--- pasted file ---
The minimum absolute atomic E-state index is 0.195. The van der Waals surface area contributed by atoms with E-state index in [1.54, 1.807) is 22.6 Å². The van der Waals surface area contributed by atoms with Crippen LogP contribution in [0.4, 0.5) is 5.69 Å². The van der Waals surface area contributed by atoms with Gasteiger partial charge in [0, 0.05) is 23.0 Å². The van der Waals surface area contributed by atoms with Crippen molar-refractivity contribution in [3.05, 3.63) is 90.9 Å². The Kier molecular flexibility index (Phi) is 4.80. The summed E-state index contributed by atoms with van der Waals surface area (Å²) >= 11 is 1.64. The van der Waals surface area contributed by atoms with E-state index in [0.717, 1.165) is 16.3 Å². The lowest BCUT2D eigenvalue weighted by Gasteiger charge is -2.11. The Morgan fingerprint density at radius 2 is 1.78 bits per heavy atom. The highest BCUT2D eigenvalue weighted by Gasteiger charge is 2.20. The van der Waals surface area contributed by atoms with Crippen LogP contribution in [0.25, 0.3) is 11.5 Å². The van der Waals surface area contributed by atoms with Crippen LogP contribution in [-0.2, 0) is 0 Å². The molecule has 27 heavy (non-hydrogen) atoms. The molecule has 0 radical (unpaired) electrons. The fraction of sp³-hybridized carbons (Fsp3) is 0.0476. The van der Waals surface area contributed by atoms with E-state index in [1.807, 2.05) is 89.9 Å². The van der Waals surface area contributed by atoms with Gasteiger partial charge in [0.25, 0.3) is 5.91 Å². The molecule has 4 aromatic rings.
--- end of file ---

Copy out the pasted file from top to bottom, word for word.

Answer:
The minimum absolute atomic E-state index is 0.195. The van der Waals surface area contributed by atoms with E-state index in [1.54, 1.807) is 22.6 Å². The van der Waals surface area contributed by atoms with Crippen LogP contribution in [0.4, 0.5) is 5.69 Å². The van der Waals surface area contributed by atoms with Gasteiger partial charge in [0, 0.05) is 23.0 Å². The van der Waals surface area contributed by atoms with Crippen molar-refractivity contribution in [3.05, 3.63) is 90.9 Å². The Kier molecular flexibility index (Phi) is 4.80. The summed E-state index contributed by atoms with van der Waals surface area (Å²) >= 11 is 1.64. The van der Waals surface area contributed by atoms with E-state index in [0.717, 1.165) is 16.3 Å². The lowest BCUT2D eigenvalue weighted by Gasteiger charge is -2.11. The Morgan fingerprint density at radius 2 is 1.78 bits per heavy atom. The highest BCUT2D eigenvalue weighted by Gasteiger charge is 2.20. The van der Waals surface area contributed by atoms with Crippen LogP contribution in [0.25, 0.3) is 11.5 Å². The van der Waals surface area contributed by atoms with Crippen LogP contribution in [-0.2, 0) is 0 Å². The molecule has 27 heavy (non-hydrogen) atoms. The molecule has 0 radical (unpaired) electrons. The fraction of sp³-hybridized carbons (Fsp3) is 0.0476. The van der Waals surface area contributed by atoms with E-state index in [1.807, 2.05) is 89.9 Å². The van der Waals surface area contributed by atoms with Gasteiger partial charge in [0.25, 0.3) is 5.91 Å². The molecule has 4 aromatic rings.